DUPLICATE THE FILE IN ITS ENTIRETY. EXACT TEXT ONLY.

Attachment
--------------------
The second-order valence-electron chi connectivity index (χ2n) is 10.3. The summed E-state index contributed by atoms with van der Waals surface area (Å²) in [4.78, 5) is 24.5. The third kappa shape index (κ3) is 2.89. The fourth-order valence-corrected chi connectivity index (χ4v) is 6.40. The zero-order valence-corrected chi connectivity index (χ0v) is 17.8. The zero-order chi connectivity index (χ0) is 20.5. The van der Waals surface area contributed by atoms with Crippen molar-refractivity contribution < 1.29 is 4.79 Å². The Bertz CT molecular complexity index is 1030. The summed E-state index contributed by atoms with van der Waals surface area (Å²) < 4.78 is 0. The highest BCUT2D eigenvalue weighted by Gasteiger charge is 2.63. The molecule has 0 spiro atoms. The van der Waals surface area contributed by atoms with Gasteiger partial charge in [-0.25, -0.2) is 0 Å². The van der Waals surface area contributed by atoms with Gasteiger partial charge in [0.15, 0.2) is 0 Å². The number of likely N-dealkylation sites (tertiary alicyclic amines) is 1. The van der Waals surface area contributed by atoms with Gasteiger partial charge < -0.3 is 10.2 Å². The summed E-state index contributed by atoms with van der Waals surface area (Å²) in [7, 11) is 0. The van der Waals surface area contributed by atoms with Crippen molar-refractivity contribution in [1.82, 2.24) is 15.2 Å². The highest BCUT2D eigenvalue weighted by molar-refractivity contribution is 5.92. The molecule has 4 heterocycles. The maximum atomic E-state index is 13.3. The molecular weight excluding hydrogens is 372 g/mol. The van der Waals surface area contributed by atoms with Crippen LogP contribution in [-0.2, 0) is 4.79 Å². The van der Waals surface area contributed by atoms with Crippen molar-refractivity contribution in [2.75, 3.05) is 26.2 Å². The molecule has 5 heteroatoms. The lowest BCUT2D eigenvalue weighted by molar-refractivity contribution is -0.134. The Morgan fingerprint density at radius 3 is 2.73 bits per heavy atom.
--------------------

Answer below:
The second-order valence-electron chi connectivity index (χ2n) is 10.3. The summed E-state index contributed by atoms with van der Waals surface area (Å²) in [4.78, 5) is 24.5. The third kappa shape index (κ3) is 2.89. The fourth-order valence-corrected chi connectivity index (χ4v) is 6.40. The zero-order valence-corrected chi connectivity index (χ0v) is 17.8. The zero-order chi connectivity index (χ0) is 20.5. The van der Waals surface area contributed by atoms with Crippen molar-refractivity contribution < 1.29 is 4.79 Å². The Bertz CT molecular complexity index is 1030. The summed E-state index contributed by atoms with van der Waals surface area (Å²) < 4.78 is 0. The highest BCUT2D eigenvalue weighted by Gasteiger charge is 2.63. The molecule has 0 spiro atoms. The van der Waals surface area contributed by atoms with Gasteiger partial charge in [-0.25, -0.2) is 0 Å². The van der Waals surface area contributed by atoms with Gasteiger partial charge in [0.15, 0.2) is 0 Å². The number of likely N-dealkylation sites (tertiary alicyclic amines) is 1. The van der Waals surface area contributed by atoms with Gasteiger partial charge < -0.3 is 10.2 Å². The summed E-state index contributed by atoms with van der Waals surface area (Å²) in [7, 11) is 0. The van der Waals surface area contributed by atoms with Crippen molar-refractivity contribution in [1.82, 2.24) is 15.2 Å². The highest BCUT2D eigenvalue weighted by molar-refractivity contribution is 5.92. The molecule has 4 heterocycles. The maximum atomic E-state index is 13.3. The molecular weight excluding hydrogens is 372 g/mol. The van der Waals surface area contributed by atoms with Crippen LogP contribution in [-0.2, 0) is 4.79 Å². The van der Waals surface area contributed by atoms with Crippen molar-refractivity contribution in [2.75, 3.05) is 26.2 Å². The molecule has 5 heteroatoms. The lowest BCUT2D eigenvalue weighted by molar-refractivity contribution is -0.134. The Morgan fingerprint density at radius 3 is 2.73 bits per heavy atom.